[Em] Mês de entrada:1803
[Cu] Atualização por classe:180308
[Lr] Data última revisão:
180308
[Sb] Subgrupo de revista:IM
[Da] Data de entrada para processamento:171218
[St] Status:MEDLINE
[do] DOI:10.1007/s00432-017-2556-6


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[PMID]:28468916
[Au] Autor:Vujanovic L; Stahl EC; Pardee AD; Geller DA; Tsung A; Watkins SC; Gibson GA; Storkus WJ; Butterfield LH
[Ad] Endereço:University of Pittsburgh Cancer Institute, University of Pittsburgh, Pennsylvania.
[Ti] Título:Tumor-Derived α-Fetoprotein Directly Drives Human Natural Killer-Cell Activation and Subsequent Cell Death.
[So] Source:Cancer Immunol Res;5(6):493-502, 2017 Jun.
[Is] ISSN:2326-6074
[Cp] País de publicação:United States
[La] Idioma:eng
[Ab] Resumo:Hepatocellular carcinoma (HCC) patients with reduced natural killer (NK)-cell numbers and function have been shown to have a poor disease outcome. Mechanisms underlying NK-cell deficiency and dysfunction in HCC patients remain largely unresolved. α-Fetoprotein (AFP) is an oncofetal antigen produced by HCC. Previous studies demonstrated that tumor-derived AFP (tAFP) can indirectly impair NK-cell activity by suppressing dendritic cell function. However, a direct tAFP effect on NK cells remains unexplored. The purpose of this study was to examine the ability of cord blood-derived AFP (nAFP) and that of tAFP to directly modulate human NK-cell activity and longevity Short-term exposure to tAFP and, especially, nAFP proteins induced a unique proinflammatory, IL2-hyperresponsive phenotype in NK cells as measured by IL1ß, IL6, and TNF secretion, CD69 upregulation, and enhanced tumor cell killing. In contrast, extended coculture with tAFP, but not nAFP, negatively affected long-term NK-cell viability. NK-cell activation was directly mediated by the AFP protein itself, whereas their viability was affected by hydrophilic components within the low molecular mass cargo that copurified with tAFP. Identification of the distinct impact of circulating tAFP on NK-cell function and viability may be crucial to developing a strategy to ameliorate HCC patient NK-cell functional deficits. .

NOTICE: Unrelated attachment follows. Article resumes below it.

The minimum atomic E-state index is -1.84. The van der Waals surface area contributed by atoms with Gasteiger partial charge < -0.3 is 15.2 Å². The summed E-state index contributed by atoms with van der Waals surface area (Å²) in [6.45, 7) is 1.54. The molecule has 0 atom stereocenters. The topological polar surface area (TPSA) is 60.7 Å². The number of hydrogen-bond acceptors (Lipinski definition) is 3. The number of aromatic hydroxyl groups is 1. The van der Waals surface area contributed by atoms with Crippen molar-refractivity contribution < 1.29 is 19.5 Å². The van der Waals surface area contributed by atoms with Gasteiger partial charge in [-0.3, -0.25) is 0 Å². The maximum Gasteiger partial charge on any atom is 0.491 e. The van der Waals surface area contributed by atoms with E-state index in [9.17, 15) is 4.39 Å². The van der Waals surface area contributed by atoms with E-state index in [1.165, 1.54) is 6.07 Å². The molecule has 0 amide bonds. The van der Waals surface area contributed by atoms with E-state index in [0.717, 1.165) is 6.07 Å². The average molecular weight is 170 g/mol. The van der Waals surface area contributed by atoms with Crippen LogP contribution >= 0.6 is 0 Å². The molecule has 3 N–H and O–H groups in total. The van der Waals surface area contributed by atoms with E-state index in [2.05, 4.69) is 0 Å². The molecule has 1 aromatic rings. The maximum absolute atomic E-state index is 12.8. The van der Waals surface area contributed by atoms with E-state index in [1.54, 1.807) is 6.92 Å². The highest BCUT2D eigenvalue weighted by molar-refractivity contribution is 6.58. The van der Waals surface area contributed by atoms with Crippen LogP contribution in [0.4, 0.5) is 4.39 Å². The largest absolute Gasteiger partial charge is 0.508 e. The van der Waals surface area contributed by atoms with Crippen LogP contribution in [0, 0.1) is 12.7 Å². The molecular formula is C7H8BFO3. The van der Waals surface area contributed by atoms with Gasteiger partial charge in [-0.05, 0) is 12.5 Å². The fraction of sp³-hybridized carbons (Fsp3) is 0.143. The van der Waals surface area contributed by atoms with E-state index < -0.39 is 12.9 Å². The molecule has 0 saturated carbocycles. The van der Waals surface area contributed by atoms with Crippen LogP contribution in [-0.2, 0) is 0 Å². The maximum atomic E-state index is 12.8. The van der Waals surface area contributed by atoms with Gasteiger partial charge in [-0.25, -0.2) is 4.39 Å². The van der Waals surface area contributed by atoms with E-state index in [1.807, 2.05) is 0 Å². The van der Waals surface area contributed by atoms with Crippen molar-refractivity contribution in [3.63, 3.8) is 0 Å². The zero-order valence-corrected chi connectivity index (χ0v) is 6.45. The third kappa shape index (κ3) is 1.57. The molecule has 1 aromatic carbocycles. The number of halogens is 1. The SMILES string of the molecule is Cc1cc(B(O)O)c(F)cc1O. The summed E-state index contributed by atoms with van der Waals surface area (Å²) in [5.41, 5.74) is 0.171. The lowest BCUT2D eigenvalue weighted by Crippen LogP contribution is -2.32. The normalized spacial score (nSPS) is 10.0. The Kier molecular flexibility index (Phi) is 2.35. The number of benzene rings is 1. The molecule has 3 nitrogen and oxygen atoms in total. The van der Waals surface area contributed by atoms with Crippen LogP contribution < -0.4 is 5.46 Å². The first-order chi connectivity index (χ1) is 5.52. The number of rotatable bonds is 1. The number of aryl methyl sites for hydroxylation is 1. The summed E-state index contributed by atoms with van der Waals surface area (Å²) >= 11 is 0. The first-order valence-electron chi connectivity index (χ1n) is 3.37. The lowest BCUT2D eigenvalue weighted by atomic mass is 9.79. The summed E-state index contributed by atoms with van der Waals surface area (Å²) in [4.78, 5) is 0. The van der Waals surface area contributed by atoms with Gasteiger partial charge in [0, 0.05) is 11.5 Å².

[Mh] Termos MeSH primário: Carcinoma Hepatocelular/imunologia
Células Matadoras Naturais/imunologia
Neoplasias Hepáticas/imunologia
alfa-Fetoproteínas/imunologia
[Mh] Termos MeSH secundário: Morte Celular
Linhagem Celular Tumoral
Proliferação Celular
Células Cultivadas
Citocinas/imunologia
Seres Humanos
[Pt] Tipo de publicação:JOURNAL ARTICLE
[Nm] Nome de substância:
0 (AFP protein, human); 0 (Cytokines); 0 (alpha-Fetoproteins)
[Em] Mês de entrada:1803
[Cu] Atualização por classe:180308
[Lr] Data última revisão:
180308
[Sb] Subgrupo de revista:IM
[Da] Data de entrada para processamento:170505
[St] Status:MEDLINE
[do] DOI:10.1158/2326-6066.CIR-16-0216


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[PMID]:28467999
[Au] Autor:Thorgeirsson SS
[Ad] Endereço:Laboratory of Human Carcinogenesis, Center for Cancer Research, National Cancer Institute, NIH, Bethesda, MD, USA.
[Ti] Título:Stemness in Liver Cancer.
[So] Source:Dig Dis;35(4):387-389, 2017.
[Is] ISSN:1421-9875
[Cp] País de publicação:Switzerland
[La] Idioma:eng
[Ab] Resumo:Cancer cells possessing "stemness," or stem-cell properties, are referred to as cancer stem cells (CSC) or cancer-initiating cells. The concept that these cells rest at the apex of the cancer hierarchy is an evolving theme in cancer research. These cells are by definition primarily responsible for the initiation and propagation of tumors as well as relapse after therapy, and they are therefore of major scientific interest. Several studies indicate that hepatocellular carcinomas that harbor phenotypic features of stem cells and progenitor cells constitute a subclass of therapeutically challenging cancers that are associated with a particularly poor prognosis. We recently demonstrated that any cell type in the mouse hepatic lineage can undergo oncogenic reprogramming into a CSC by activating different cell type-specific pathways [1]. Identification of common and cell of origin-specific phenotypic and genetic changes could provide new therapeutic targets for liver cancer.